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July 23 - August 8th, 2021 / Tokyo, Japan

2020 Olympic Games

Next Race Countdown
Opening Ceremony
49er Racers
49erFX Racers
Nacra17 Racers
News
About Tokyo
Event Program
Notice Board
Photos
Press

2020 49er Olympics

CountCountryQualification MethodHelmCrewNotes
1JapanHost NationLeo TakahashiIbuki KoizumiWon internal qualification
2CroatiaTop 8 nations at 2018 Worlds AarhusSime FantelaMihovil FantelaSime won 470 gold at Rio 2016
2018 49er World Champions
3FranceTop 8 nations at 2018 Worlds AarhusEmile AmorosLucas RualWon internal qualification
4GermanyTop 8 nations at 2018 Worlds AarhusErik HeilThomas PloesselBig lead in internal Germany qualifier. Bronze medal in 2016.
5Great BritainTop 8 nations at 2018 Worlds AarhusDylan FletcherStuart Bithell2017 World Champions
6New ZealandTop 8 nations at 2018 Worlds AarhusPeter BurlingBlair TukeRio 2016 Gold Medal
6x 49er World Champions
7PortugalTop 8 nations at 2018 Worlds AarhusJorge LimaJose Costa3x Olympians
8SwitzerlandTop 8 nations at 2018 Worlds AarhusSebastien SchneiterLucean CujeanHit Swiss qualification at 2020 Worlds
9DenmarkTop 8 nations at 2018 Worlds AarhusJonas WarrerJakob Precht JensenJonas Warrer - Beijing 2008 Gold Medal
10SpainTop 4 remaining nations at 2019 WorldsDiego BotinIago Marra2nd at 2020 World Championship
11AustriaTop 4 remaining nations at 2019 WorldsBen BildsteinDavid Hussl3rd at 2019 World Championship
12NetherlandsTop 4 remaining nations at 2019 WorldsBart LambriexPim van VugtNot yet named by Dutch Olympic team, must meet national qualification criteria.
13PolandTop 4 remaining nations at 2019 Worlds
14CanadaNorth American continental place
15BrazilSouth American continental placeMarco GraelGabriel BorgesMade internal selection criteria at 2020 Worlds
16AustraliaOceania continental placeWill PhillipsSam PhillipsMade Australian criteria at 2020 Worlds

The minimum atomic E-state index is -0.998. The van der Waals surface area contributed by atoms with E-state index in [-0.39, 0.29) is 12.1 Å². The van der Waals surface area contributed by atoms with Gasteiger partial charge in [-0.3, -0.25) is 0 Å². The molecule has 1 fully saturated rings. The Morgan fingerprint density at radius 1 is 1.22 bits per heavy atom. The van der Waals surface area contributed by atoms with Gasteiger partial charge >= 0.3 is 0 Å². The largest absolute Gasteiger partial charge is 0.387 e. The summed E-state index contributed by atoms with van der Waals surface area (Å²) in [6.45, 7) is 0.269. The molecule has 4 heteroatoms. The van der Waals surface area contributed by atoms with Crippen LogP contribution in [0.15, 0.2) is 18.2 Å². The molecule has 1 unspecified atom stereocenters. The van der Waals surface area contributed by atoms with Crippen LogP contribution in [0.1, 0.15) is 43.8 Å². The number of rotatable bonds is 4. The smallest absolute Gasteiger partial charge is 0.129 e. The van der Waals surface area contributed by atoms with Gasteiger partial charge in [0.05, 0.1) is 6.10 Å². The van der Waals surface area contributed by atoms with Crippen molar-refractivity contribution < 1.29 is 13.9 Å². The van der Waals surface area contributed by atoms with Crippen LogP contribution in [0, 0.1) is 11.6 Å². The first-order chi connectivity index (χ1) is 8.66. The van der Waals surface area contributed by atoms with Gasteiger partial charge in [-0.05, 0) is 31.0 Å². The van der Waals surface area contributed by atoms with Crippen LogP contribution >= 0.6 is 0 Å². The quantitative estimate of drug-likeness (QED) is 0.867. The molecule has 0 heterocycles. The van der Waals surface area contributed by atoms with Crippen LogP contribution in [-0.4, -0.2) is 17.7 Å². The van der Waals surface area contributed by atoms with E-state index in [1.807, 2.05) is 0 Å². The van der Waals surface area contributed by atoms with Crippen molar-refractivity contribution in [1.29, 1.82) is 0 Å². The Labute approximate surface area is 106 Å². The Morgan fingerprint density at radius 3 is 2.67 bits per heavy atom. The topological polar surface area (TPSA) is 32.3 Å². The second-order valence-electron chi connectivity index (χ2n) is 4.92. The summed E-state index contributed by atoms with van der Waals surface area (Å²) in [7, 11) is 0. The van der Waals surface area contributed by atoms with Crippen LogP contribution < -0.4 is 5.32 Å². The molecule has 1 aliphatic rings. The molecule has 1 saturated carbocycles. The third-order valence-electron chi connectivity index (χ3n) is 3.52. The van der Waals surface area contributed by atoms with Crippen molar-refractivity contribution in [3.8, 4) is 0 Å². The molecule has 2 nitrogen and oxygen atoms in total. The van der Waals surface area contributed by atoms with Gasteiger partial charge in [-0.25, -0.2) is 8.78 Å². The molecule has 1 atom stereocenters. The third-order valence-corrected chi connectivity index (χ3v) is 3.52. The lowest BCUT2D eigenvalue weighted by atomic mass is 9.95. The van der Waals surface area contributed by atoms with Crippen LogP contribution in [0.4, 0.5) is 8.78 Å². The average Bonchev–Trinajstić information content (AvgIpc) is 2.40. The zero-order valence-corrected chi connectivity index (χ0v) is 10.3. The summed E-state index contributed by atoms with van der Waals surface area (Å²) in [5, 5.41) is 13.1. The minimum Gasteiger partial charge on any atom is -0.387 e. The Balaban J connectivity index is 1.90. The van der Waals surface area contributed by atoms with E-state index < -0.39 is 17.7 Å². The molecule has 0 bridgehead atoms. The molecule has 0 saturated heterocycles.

17TBDAsian continental placeTBD
18TBDEuropean continental placeTBD
19TBDAfrican continental placeTBD

2020 49er Olympics

CountCountryQualification MethodHelmCrewNotes
1JapanHost NationLeo TakahashiIbuki KoizumiWon internal qualification
2CroatiaTop 8 nations at 2018 Worlds AarhusSime FantelaMihovil FantelaSime won 470 gold at Rio 2016
2018 49er World Champions
3FranceTop 8 nations at 2018 Worlds AarhusEmile AmorosLucas RualWon internal qualification
4GermanyTop 8 nations at 2018 Worlds AarhusErik HeilThomas PloesselBig lead in internal Germany qualifier. Bronze medal in 2016.
5Great BritainTop 8 nations at 2018 Worlds AarhusDylan FletcherStuart Bithell2017 World Champions
6New ZealandTop 8 nations at 2018 Worlds AarhusPeter BurlingBlair TukeRio 2016 Gold Medal
6x 49er World Champions
7PortugalTop 8 nations at 2018 Worlds AarhusJorge LimaJose Costa3x Olympians
8SwitzerlandTop 8 nations at 2018 Worlds AarhusSebastien SchneiterLucean CujeanHit Swiss qualification at 2020 Worlds
9DenmarkTop 8 nations at 2018 Worlds AarhusJonas WarrerJakob Precht JensenJonas Warrer - Beijing 2008 Gold Medal
10SpainTop 4 remaining nations at 2019 WorldsDiego BotinIago Marra2nd at 2020 World Championship
11AustriaTop 4 remaining nations at 2019 WorldsBen BildsteinDavid Hussl3rd at 2019 World Championship
12NetherlandsTop 4 remaining nations at 2019 WorldsBart LambriexPim van VugtNot yet named by Dutch Olympic team, must meet national qualification criteria.
13PolandTop 4 remaining nations at 2019 Worlds
14CanadaNorth American continental place
15BrazilSouth American continental placeMarco GraelGabriel BorgesMade internal selection criteria at 2020 Worlds
16AustraliaOceania continental placeWill PhillipsSam PhillipsMade Australian criteria at 2020 Worlds